By Katie Kadue
"The past is never dead," William Faulkner wrote of the South. "It's not even past." When Hurricane Katrina hit the Gulf Coast, the loss of family heirlooms and historical artifacts was more difficult for some than the destruction of real estate and personal property. During and after the storm, irreplaceable documents, photographs, artwork, textiles, and digital media were lost to water, wind, mud, and mold.
According to Jane Long, it doesn't always have to be that way. Heritage Preservation, of which Long is one of the directors, has published the Field Guide to Emergency Response, a step-by-step manual on what Long calls "first aid" for preserving historical collections. The guide will enable museums, archives, and libraries to more quickly and effectively respond to natural and manmade catastrophes, with detailed instruction on proper disaster preparation and recovery methods. While events on the scale of Katrina may be rare, disasters like flash floods and fires occur frequently and endanger the essential records and artifacts that preserve the past.
The field guide, with a coordinated DVD to demonstrate salvage techniques, expands on the existing Emergency Response and Salvage Wheel, which was published in 1997 with NEH support. The wheel has been translated into six languages, and is used in more than forty countries around the world. The guide is still portable enough for on-site use, and its interactive features, like pages reserved for supply shopping lists, local emergency numbers, and insurance information, encourage institutions to be prepared. A vital preparation tool is the "What Do I Save First?" section, which requires a list of those objects that are most valuable, most central to the institution's mission, and hardest to replace. Long emphasizes the value of such prioritizing for post-disaster recovery, pointing to organizations such as the Historic New Orleans Collection as success stories. Even though no one could have been completely prepared for Katrina's devastation, Long says, those that had a good sense of their priorities moved their most valuable artifacts to higher ground ahead of time and were able to quickly rescue other important items.
A national survey found, however, that most small institutions do not have emergency plans, and many are understaffed or do not have staff with adequate training. Even those that are well-equipped to handle threats to their materials benefit from an accessible, specialized manual. "It's such a shock to the people who care for the collections to see them in this state, that even they need a little guidance too," Long explains. And for the untrained, some preservation techniques can be counterintuitive-freezing water-damaged paper, for example.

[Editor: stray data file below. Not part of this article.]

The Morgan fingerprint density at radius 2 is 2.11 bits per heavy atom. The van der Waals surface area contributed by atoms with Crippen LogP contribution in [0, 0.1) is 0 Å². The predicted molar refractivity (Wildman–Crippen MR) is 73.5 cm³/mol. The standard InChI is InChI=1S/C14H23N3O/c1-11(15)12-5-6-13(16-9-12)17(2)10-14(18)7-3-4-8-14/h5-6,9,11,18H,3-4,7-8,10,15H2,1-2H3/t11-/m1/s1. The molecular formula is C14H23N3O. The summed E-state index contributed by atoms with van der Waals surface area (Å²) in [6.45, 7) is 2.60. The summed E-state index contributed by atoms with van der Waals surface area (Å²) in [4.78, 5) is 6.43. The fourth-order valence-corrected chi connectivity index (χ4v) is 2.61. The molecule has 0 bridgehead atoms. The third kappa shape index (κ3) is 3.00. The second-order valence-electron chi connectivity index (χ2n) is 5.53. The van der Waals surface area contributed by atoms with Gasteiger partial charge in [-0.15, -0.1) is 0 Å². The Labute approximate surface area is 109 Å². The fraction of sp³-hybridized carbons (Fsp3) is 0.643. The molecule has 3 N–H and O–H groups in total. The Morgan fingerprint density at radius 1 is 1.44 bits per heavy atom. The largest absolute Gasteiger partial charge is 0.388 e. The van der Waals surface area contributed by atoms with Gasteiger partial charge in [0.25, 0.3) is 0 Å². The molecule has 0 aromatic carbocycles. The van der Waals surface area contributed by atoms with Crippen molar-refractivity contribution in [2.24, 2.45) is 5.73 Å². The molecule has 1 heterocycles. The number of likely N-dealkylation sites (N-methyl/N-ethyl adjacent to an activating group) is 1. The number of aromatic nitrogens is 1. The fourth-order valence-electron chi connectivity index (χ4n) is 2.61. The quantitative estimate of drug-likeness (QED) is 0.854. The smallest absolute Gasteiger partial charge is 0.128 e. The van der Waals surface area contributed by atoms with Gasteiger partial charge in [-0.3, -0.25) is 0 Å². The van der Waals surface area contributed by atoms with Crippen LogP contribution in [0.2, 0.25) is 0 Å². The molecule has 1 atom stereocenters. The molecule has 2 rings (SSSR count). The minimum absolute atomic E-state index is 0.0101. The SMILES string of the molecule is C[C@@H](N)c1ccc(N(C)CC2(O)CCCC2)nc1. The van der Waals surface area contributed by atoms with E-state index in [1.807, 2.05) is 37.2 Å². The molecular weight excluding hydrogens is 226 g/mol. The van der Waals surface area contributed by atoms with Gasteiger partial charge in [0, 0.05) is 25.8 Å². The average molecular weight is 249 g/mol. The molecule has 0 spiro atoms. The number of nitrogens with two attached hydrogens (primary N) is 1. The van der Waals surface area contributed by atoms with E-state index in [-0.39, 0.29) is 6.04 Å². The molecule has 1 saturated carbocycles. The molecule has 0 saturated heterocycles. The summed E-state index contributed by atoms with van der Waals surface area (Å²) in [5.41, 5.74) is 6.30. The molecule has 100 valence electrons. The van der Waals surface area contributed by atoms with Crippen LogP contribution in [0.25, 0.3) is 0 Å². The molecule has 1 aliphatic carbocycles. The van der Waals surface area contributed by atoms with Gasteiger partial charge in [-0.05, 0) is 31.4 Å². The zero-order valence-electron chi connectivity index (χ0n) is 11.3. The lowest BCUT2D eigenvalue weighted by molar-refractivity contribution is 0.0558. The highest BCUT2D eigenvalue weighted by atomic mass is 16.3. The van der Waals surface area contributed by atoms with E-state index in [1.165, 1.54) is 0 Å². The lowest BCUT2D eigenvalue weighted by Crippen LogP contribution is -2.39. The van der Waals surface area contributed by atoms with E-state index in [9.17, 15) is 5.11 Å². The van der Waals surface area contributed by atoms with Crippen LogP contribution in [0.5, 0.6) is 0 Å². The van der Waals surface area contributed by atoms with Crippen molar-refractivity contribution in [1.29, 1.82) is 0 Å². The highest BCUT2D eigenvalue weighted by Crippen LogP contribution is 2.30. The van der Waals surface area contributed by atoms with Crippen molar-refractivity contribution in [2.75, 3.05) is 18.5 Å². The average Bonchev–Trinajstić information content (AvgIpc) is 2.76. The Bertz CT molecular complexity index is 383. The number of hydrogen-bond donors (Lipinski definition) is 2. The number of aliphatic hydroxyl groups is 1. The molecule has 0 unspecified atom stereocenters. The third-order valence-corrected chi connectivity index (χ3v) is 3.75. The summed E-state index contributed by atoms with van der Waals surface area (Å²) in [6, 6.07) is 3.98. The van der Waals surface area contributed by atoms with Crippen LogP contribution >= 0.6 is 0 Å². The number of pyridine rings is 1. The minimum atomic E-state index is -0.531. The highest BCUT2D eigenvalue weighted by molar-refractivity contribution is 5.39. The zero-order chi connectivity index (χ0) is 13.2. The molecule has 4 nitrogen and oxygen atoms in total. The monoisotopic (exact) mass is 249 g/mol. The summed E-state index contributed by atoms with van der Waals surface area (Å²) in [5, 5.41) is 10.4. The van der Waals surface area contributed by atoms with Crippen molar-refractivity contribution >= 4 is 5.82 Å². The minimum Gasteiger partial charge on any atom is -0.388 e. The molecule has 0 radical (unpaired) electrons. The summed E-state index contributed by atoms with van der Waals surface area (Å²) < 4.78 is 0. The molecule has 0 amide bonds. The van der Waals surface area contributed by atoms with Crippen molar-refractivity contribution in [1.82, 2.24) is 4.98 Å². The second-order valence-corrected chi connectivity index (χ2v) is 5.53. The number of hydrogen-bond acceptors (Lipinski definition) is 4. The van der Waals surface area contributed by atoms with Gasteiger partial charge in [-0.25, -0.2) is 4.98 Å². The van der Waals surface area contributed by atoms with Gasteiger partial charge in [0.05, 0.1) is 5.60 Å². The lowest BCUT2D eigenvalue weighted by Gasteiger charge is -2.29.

Though geared towards institutions, the field guide and DVD can be valuable resources for anyone seeking to preserve family treasures. Long hopes that in the wake of Katrina both institutions and the public will better appreciate the importance of preservation. Artifacts, documents, and other cultural materials, she says, "really tell the story of our past: from the highest level, in terms of our national history, down to the history of our own families." While digital archives can be useful, she stresses the value of the physical materials' presence, especially with three-dimensional objects, which would be difficult to capture in photographs. "There's the immediacy. If you hold the artifact in your hand, or you're close to it and see it, it really puts you in touch, so to speak, with the past."
Complimentary copies of the field guide were distributed last month—in time for hurricane season—to state emergency management agencies and regional and local institutions in Mississippi, Louisiana, Alabama, Texas, and Florida. Meanwhile, some are continuing post-Katrina preservation efforts. Though the salvage wheel recommends action within forty-eight hours (the average time it takes for mold to start growing), Long notes that the massive damage and lack of access after Katrina meant that that was not always possible. Some materials that had mold growth or had sustained serious water damage were still salvageable after weeks. NEH has recently designated $750,000 for grants to stabilize humanities collections at affected institutions, bringing the Endowment's total commitment to hurricane relief to $2 million. "You do have to work with all deliberate speed to try to rescue your collections," Lon says, "but you shouldn't lose hope."